Charlotte reluctantly boarded a lifeboat along with her 8-year-old daughter, leaving her beloved husband she would never see again. Another wife, unencumbered by any dependent, steadfastly stood by her husband despite pleas for her to save her own life. Rosalie Ida Straus, the 63-year-old wife of Isador Straus, co-owner of Macy’s Department Store, refused to get on a lifeboat with this legendary declaration:
I will not be separated from my husband. As we have lived, so we will die together.
The couple was last seen sitting quietly on the deck chairs awaiting their fate. Only Mr. Straus’ body was recovered and identified.
My mother’s boarding pass belonged to Berthe Antonine Mayné. She was a Belgian cabaret singer, known more for her dalliances than her performances, who had fallen in love with a Canadian hockey player, Quigg Baxter. They embarked on a journey aboard the Titanic to start a new life together in Montreal. Billeted in separate first class staterooms, the couple had priority access to lifeboats, unlike Daniel and other third class passengers who were practically left to go down with the ship. Initially, Berthe balked at the idea of being on a lifeboat without Quigg and her jewelry, which she would have gone back for had she not been stopped by other lifeboat occupants.
My mother and I later learned about the fate of our passengers. Daniel could not have gotten on a lifeboat on two counts: he was an adult male and a third class passenger – a deadly combination. His body was never found. Berthe survived and made it to Quebec but eventually went back to her old life in Europe. She never married.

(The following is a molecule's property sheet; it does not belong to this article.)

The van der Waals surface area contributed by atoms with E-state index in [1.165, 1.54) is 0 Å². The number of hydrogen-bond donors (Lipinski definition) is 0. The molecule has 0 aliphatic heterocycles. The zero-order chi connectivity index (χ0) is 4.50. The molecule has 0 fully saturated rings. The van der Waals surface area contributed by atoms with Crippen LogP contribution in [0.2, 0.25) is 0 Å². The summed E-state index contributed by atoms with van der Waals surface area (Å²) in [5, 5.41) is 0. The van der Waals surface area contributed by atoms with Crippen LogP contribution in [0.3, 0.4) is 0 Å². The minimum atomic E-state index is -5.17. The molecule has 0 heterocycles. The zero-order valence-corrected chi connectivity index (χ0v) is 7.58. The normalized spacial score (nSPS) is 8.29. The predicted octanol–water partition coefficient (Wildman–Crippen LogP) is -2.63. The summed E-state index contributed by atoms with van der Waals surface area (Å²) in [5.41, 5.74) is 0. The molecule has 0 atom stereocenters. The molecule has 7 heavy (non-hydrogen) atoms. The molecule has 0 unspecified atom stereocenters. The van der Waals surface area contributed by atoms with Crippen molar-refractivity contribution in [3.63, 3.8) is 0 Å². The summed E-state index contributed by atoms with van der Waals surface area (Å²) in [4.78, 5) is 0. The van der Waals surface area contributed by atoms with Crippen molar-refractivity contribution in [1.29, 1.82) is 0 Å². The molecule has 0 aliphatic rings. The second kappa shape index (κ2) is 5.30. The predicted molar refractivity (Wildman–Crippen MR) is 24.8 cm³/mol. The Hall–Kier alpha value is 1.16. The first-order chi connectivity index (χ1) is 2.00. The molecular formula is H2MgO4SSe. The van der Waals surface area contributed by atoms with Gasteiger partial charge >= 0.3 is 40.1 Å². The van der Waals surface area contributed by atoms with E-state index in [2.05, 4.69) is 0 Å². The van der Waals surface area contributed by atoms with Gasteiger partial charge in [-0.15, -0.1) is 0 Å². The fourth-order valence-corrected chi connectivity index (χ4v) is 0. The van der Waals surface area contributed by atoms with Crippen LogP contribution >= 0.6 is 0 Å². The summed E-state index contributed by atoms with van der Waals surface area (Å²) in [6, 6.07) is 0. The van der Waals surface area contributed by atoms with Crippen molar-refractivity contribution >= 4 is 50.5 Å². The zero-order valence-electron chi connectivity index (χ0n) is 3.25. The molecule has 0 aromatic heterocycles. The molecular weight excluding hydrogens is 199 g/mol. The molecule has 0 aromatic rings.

Out of 2,224 people aboard the Titanic, only 710 survived.
The Titanic tragedy on the night of April 14, 1912 had been largely blamed on two management blunders – cutting down the number of lifeboats to bare minimum in order to create more deck space and disregarding warnings to decelerate in the iceberg-laden swathe of the North Atlantic. Luxury and speed proved to be the downfall of the greatest ship of her time.
RMS Titanic may have found its resting place more than 12,000 feet below sea level a hundred years ago, but its legend would remain in the collective imagination of many generations after its sinking. The exhibition put names and faces, true stories and real people to this tragedy by focusing on the human element of the disaster rather than its spectacle. The tragedy of the Titanic was the collateral damage of the unbridled ambition of the powerful – the untimely end of Daniel’s American dream and of Berthe’s new life.